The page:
a story lives forever
Sign in
Form submission failed!

Stay signed in

Recover your password?
Form submission failed!

Web of Stories Ltd would like to keep you informed about our products and services.

Please tick here if you would like us to keep you informed about our products and services.

I have read and accepted the Terms & Conditions.

Please note: Your email and any private information provided at registration will not be passed on to other individuals or organisations without your specific approval.

Video URL

You must be registered to use this feature. Sign in or register.


Portnoy's Complaint: were you ashamed of it?


The Portnoy scandal
Philip Roth Writer
Comments (0) Please sign in or register to add comments

What caused the scandal? Well it was an extremely intimate sexual portrait of a man's life. And I suppose people weren't accustomed to that. The raucousness with which it was told didn't help any, it seemed highly irresponsible, I suppose. In those years Jewish nerves were raw. Even in 1969, 25 years after the war. Jewish nerves were raw and they… by they, I mean some Jews. They couldn't bear the fact that a Jew was being represented in all his nakedness, in all his nakedness, with no regards to decency and dignity. So this was hard for them to take.

I read… I was teaching back in the '90s. A friend of mine was teaching a course in my books and I went to visit his class and he was teaching Portnoy's Complaint, so I had to reread it, because I couldn't remember it well enough to speak about it. And I found it scandalous. I found it scandalous, raw, disgusting, and I was glad when I read it that I somehow had the gall, back in the 1960s, to do it. I could never do it now. And I couldn't have done it before. I was helped… I got an awfully… one awfully wonderful push from behind by the times. By which I mean the 1960s. I was helped immeasurably by Janice Joplin and Jimmy Hendrix. I was helped immeasurably by an improvisational group that was called The Thugs, here in New York, and the shows those guys put on. I was helped by Barbara Garson's play Macbird. I was helped by Claude… I think his name is Jean-Claude van Itallie's play America Hurrah. These were all outland… it was all outlandish art. Good art, bad art, crap, it didn't matter. Everybody was pushing, everybody was pushing against something. And so I pushed with what I had to push up against. But that doesn't mean it went down very well with people who were concerned about the image of the Jews and the persecution of the Jews. That's the best face I can put on it, you know. I... I understand it.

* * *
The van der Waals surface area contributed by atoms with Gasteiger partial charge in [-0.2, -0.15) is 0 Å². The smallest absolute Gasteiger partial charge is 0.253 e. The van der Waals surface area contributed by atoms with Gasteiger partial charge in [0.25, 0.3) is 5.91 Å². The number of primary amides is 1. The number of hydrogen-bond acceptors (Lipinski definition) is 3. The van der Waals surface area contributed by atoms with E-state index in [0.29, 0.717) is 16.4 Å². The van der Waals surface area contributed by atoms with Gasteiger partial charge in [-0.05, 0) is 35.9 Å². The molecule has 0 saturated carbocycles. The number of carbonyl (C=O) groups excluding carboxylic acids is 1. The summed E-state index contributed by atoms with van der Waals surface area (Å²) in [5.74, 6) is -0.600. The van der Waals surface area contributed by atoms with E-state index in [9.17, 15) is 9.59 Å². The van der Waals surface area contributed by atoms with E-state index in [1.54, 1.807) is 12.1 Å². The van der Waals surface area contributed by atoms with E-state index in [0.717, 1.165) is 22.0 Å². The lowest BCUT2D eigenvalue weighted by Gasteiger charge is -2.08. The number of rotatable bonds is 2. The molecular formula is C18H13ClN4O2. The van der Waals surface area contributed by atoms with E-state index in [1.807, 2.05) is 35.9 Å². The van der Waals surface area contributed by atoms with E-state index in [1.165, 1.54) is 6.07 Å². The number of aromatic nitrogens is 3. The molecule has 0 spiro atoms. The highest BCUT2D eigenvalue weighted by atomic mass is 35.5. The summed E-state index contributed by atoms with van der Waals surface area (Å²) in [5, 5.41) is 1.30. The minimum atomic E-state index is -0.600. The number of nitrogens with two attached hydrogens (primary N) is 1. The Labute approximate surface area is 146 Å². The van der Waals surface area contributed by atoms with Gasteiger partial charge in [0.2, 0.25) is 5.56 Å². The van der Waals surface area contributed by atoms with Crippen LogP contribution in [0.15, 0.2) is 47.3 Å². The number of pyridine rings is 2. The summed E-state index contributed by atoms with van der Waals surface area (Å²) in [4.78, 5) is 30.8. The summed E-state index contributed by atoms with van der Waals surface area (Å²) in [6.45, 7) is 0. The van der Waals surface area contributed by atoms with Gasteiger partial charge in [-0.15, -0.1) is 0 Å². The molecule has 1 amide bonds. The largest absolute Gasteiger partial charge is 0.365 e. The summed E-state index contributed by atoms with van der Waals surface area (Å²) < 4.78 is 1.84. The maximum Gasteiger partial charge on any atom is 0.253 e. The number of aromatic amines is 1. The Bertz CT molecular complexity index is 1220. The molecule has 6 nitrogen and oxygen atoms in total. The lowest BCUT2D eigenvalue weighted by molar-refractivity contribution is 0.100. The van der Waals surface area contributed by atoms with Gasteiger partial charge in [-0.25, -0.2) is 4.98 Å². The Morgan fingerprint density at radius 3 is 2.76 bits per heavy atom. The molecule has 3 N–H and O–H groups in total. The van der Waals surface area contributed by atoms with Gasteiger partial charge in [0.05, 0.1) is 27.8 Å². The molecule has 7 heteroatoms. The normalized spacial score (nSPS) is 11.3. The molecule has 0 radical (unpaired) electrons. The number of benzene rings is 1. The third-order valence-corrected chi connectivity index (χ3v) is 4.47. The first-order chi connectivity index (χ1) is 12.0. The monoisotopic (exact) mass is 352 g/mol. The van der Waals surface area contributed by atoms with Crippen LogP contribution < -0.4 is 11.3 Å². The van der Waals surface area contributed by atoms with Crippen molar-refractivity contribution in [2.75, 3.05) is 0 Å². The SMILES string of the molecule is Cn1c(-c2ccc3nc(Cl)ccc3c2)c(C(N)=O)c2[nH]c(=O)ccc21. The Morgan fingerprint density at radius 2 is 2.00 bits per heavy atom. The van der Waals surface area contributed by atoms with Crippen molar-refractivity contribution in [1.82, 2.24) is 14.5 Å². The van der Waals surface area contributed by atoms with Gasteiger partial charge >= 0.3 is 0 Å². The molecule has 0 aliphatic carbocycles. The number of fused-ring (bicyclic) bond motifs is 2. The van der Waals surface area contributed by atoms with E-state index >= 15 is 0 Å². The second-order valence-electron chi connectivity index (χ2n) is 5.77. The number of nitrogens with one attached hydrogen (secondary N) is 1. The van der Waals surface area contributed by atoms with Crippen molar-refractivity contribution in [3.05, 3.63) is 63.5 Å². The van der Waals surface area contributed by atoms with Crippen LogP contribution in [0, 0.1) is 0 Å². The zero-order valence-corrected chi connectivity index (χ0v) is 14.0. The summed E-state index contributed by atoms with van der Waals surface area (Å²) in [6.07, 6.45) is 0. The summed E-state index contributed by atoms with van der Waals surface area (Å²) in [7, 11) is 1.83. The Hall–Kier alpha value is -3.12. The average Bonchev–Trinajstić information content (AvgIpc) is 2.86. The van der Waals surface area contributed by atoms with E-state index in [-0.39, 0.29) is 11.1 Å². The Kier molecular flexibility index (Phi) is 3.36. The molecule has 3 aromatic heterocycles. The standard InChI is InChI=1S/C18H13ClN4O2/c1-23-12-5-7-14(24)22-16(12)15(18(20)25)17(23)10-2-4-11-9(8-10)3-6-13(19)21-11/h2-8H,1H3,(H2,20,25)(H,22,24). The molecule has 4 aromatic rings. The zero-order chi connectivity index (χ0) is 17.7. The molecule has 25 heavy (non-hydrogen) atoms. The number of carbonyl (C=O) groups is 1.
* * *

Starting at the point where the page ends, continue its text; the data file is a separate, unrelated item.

The fame of the American writer Philip Roth (1933-2018) rested on the frank explorations of Jewish-American life he portrayed in his novels. There is a strong autobiographical element in much of what he wrote, alongside social commentary and political satire. Despite often polarising critics with his frequently explicit accounts of his male protagonists' sexual doings, Roth received a great many prestigious literary awards which include a Pulitzer Prize for fiction in 1997, and the 4th Man Booker International Prize in 2011.

Listeners: Christopher Sykes

Christopher Sykes is an independent documentary producer who has made a number of films about science and scientists for BBC TV, Channel Four, and PBS.

Tags: Portnoy's Complaint, Macbird, Janice Joplin, Jimmy Hendrix, Barbara Garson, Jean-Claude van Itallie

Duration: 3 minutes, 49 seconds

Date story recorded: March 2011

Date story went live: 18 March 2013